WHO Changes Face Mask Guidance: When & Where To Use Masks

Updated advice on the use of masks in communities

The World Health Organisation has updated its guidance on the use of masks in areas that have reported cases of COVID-19. WHO recommends that governments encourage its citizens to wear fabric face masks in public places to curb the spread of COVID-19.

Studies of influenza, influenza-like illness, and human coronaviruses (not including COVID-19) provide evidence that the use of a medical mask can prevent the spread of infectious droplets from a symptomatic infected person (source control) to someone else and potential contamination of the environment by these droplets – World Health Organization

The WHO says a growing amount of observational evidence suggests that face masks can protect healthy individuals from getting infected, especially in such settings where physical distancing cannot be achieved.

A recent meta-analysis of these observational studies, with the intrinsic biases of observational data, showed that either disposable surgical masks or reusable 12–16-layer cotton masks were associated with protection of healthy individuals within households and among contacts of cases – World Health Organization

When Should You Wear A Mask?

Situations/settingsPopulationPurpose of mask useType of mask to consider wearing if recommended locally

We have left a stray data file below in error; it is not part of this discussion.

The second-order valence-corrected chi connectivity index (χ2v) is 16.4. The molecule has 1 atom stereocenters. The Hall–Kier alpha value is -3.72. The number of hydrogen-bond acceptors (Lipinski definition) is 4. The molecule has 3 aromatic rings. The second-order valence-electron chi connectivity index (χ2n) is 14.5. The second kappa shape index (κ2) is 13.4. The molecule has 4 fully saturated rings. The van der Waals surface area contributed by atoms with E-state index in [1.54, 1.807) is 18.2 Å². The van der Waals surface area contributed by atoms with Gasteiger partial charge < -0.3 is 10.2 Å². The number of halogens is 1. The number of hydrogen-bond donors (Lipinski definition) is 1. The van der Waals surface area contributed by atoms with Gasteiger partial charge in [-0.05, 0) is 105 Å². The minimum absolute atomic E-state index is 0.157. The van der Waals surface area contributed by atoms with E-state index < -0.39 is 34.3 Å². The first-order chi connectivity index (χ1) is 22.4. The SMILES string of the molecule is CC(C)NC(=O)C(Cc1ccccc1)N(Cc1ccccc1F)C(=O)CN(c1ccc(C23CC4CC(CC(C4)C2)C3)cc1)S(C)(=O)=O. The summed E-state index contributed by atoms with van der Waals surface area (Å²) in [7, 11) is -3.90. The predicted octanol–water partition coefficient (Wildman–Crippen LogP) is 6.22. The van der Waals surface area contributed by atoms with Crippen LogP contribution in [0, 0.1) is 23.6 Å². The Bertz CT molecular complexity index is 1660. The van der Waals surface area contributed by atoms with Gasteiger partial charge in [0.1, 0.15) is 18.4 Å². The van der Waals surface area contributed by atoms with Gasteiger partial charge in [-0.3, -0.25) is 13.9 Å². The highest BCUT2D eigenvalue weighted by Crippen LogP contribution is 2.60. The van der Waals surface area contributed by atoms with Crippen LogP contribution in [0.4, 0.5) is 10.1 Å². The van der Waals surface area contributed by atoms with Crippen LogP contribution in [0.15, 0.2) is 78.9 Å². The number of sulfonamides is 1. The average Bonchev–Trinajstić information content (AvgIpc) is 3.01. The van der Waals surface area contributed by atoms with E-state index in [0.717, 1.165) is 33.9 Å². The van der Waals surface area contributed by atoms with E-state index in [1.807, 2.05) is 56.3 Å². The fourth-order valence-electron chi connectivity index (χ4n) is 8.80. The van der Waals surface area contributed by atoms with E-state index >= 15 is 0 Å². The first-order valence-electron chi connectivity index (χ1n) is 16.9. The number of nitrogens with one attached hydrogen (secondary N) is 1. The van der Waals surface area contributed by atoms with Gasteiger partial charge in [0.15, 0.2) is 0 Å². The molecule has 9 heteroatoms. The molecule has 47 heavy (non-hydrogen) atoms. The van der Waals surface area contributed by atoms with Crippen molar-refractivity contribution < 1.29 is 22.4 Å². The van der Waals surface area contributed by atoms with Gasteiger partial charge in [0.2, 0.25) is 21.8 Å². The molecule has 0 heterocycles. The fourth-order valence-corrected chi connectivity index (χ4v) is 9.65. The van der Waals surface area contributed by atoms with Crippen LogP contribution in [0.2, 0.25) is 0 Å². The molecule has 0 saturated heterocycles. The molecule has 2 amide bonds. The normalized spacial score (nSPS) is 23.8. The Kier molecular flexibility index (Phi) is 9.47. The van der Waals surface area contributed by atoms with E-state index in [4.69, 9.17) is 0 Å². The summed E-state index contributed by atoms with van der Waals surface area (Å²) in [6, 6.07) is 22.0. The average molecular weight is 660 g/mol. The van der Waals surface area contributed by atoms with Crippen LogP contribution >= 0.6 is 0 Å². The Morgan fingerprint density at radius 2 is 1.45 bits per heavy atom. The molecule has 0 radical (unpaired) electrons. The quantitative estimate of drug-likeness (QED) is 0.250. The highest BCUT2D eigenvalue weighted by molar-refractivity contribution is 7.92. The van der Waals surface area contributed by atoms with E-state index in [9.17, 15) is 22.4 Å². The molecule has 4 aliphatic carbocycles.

Areas with known or suspected widespread transmission and limited or no capacity to implement other containment measures such as physical distancing, contact tracing, appropriate testing, isolation and care for suspected and confirmed cases.General population in public settings, such as grocery stores, at work, social gatherings, mass gatherings, closed settings, including schools, churches, mosques, etc.Potential benefit for source controlNon-medical mask
Settings with high population density where physical distancing cannot be achieved; surveillance and testing capacity, and isolation and quarantine facilities are limitedPeople living in cramped conditions, and specific settings such as refugee camps, camp-like settings, slumsPotential benefit for source controlNon-medical mask
Settings where a physical distancing cannot be achieved (close contact)General public on transportation (e.g., on a bus, plane, trains) Specific working conditions which places the employee in close contact or potential close contact with others e.g., social workers, cashiers, serversPotential benefit for source controlNon-medical mask
Settings where physical distancing cannot be achieved and increased risk of infection and/or negative outcomesVulnerable populations: People aged ≥60 years People with underlying comorbidities, such as cardiovascular disease or diabetes mellitus, chronic lung disease, cancer, cerebrovascular disease, immunosuppressionProtectionMedical mask
Any setting in the community*Persons with any symptoms suggestive of COVID-19Source controlMedical mask

Visit Advice on the use of masks in the context of COVID-19 for more information.

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